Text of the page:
It wasn't a matter of was Sam Pittman going to get a raise on top of the $750,000 raise he earned by winning nine games last season, it was when and how much.
By today's standards, Pittman came cheap because the University of Arkansas offered him a chance to be a head coach.
In two seasons, he brought back pride and hope to a Razorback program that had bottomed out under Chad Morris, who is a good guy but doesn't appear cut from the cloth of a big-time head coach.
Pittman brought with him a natural desire to win.
A natural self-discipline.
A natural sense of being able to apply the discipline and still remain a player's coach. A guy who cares as much about his players off the field as he does on it.
His first season brought the fans relief. He won three SEC games. That was three more than the Hogs had the previous two seasons combined. They had one conference win the season before that.
Last season, they went 8-4 in the regular season and 4-4 in the SEC, earning a first-time bid to the Outback Bowl. Arkansas had options on which bowl they would play, and the Razorbacks chose the New Year's Day game in Tampa, Fla., where they beat storied Penn State 24-10 in a game that wasn't as close as the score might indicate.
By then, Pittman had made a hard decision.
He changed agents from the beloved Judy Henry, who helped him get the Arkansas job, to the feared, respected and high-profile Jimmy Sexton.
No one will ever know if Pittman would have gotten the same contract -- $5 million a year for five years with incentives that could bring it up to more than $6 million a year -- had he not changed agents.
A big part of his decision had to do with assistant coaches.
Sexton represents some of the best assistants in the country, and while he has never said it, at least not publicly, Pittman was planning changes on his staff.
The new raise not only guarantees him a better life and retirement, but it gives him more solidarity in recruiting.
Never again will he have to go into a home and hear he is the 12th highest-paid coach in a league that throws money at coaches like it was sand at the beach.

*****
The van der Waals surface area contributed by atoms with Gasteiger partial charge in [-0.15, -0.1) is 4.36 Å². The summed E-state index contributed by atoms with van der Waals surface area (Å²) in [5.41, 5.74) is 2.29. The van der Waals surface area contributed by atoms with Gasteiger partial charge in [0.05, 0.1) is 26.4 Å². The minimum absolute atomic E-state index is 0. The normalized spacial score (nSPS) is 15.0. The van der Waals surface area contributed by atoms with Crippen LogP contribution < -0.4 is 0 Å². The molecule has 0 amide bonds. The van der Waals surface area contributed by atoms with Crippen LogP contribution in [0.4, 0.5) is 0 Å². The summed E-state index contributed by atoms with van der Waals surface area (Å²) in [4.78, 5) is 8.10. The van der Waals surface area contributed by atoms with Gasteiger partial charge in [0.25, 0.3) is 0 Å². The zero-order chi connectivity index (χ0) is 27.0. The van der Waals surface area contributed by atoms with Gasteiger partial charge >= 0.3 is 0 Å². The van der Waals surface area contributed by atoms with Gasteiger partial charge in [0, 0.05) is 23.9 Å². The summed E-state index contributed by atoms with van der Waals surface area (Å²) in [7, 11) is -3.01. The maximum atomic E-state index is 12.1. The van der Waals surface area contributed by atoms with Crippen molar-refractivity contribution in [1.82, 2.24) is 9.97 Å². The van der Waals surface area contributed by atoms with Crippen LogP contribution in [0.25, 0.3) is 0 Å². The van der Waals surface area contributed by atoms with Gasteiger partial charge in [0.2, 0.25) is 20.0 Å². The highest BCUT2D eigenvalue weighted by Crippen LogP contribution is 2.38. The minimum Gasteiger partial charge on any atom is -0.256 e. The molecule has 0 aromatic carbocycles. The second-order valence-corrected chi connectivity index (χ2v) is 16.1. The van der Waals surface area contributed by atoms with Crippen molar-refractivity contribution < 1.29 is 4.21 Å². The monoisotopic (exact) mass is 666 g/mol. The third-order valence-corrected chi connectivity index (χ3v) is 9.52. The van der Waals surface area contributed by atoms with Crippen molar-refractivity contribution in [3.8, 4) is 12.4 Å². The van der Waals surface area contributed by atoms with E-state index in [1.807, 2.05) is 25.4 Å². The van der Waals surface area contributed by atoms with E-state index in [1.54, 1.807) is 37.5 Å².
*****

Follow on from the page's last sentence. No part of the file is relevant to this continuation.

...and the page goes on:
Some of the coaches, and Pittman will be one of these, earn their millions.
Since Nick Saban came to Alabama in 2007, student enrollment has risen from a little more than 25,000 to more than 38,000 last year.
That is millions of dollars annually in tuition, fees and other costs.
At a time when there is a nationwide trend of college enrollments dropping, every school needs every advantage it can get, and prospective students want to have winning football.
Alabama is a good academic school, but no one ever says they are going there to watch a chemistry major do experiments.
We live in a world where entertainment is almost too important, and good football -- winning football -- in the South is great entertainment.
Pittman has proven he can win, and even more importantly, he is not afraid to compete on the field or on the recruiting trail.
He may not sign every prospect he gets to visit, but he tries. You can't hit a home run if you don't get in the batter's box.
Only a few will know the exchanges between Arkansas Athletic Director Hunter Yurachek and Sexton, but Yurachek has said since day one at Arkansas that he believes in contracts that have incentives.
That coaches should be paid for winning, not for losing.
Pittman's new contract is that, and it is retroactive to the first of this year. It may be the last contract he negotiates, or at least one that got as much attention as this one did last December.